BALTIMORE (WJZ) — The Baltimore Police Department is launching a new peer intervention program that trains officers to intervene in problematic situations to prevent mistakes and police misconduct.
The department had been working to get the program started even before the protests following the death of George Floyd in police custody in Minnesota earlier this year. Officials said it could help officers get the skills they need to step in and stop something like that from happening again.
Floyd died on Memorial Day following an attempted arrest. Video on social media showed a Minneapolis police officer put his knee on Floyd’s neck for several minutes.
Four officers involved in the incident were fired and later charged.
“It is a very clear answer to the calls for reform,” Maj. Martin Bartness, a commander of education and training within the police department, said.
The program is called Ethical Policing Is Courageous (EPIC). It trains officers to intervene with their colleagues in potentially problematic situations to stop misconduct and save lives.
“We would not have the protests we did this summer if a colleague had intervened at the right moment,” Bartness said. “We would have George Floyd alive today and cities would not literally be on fire.”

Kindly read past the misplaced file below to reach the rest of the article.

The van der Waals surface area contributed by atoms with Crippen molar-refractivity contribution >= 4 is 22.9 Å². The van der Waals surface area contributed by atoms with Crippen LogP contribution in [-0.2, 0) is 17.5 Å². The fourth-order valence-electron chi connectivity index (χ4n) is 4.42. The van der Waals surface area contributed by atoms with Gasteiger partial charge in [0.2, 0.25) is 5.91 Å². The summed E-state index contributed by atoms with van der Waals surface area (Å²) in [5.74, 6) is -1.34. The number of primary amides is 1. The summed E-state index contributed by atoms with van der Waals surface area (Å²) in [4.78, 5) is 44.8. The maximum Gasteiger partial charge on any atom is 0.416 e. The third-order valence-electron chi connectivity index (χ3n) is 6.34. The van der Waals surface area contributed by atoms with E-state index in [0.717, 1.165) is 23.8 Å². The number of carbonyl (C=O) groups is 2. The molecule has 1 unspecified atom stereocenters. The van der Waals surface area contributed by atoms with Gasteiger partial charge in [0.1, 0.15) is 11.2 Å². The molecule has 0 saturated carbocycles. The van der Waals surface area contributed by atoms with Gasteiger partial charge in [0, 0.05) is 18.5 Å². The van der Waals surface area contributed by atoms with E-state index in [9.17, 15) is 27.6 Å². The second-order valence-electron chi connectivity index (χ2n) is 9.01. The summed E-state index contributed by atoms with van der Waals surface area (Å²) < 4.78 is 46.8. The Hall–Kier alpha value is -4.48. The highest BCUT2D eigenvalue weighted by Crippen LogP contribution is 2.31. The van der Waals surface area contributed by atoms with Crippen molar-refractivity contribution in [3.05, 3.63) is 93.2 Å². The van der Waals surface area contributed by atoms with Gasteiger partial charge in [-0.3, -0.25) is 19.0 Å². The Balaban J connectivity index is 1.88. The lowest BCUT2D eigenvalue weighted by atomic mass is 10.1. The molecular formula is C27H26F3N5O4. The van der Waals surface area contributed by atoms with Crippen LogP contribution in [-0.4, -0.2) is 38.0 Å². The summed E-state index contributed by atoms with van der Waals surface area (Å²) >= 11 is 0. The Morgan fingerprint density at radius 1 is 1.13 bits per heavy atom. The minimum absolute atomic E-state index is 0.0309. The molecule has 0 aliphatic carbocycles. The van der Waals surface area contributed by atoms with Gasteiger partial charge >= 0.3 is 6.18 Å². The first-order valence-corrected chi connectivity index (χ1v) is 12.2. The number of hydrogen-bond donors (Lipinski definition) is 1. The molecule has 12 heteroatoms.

So far, 100 officers have gone through the program, and the goal is to ramp it up next year to get every officer trained and able to intervene in all ranks. Officers are even being taught what to do if they see a superior acting inappropriately.
“I think that this is the type of communication and culture that we need to start having present when it comes to law enforcement,” Ofc. Cantell English said.
The department called it a necessary step forward in policing that could help officers regain the community’s trust.
“We have the opportunity to demonstrate that we’re accountable to ourselves,” Bartness said. “We have certain standards and expectations for ourselves and for our colleagues when misconduct and mistakes are occurring.”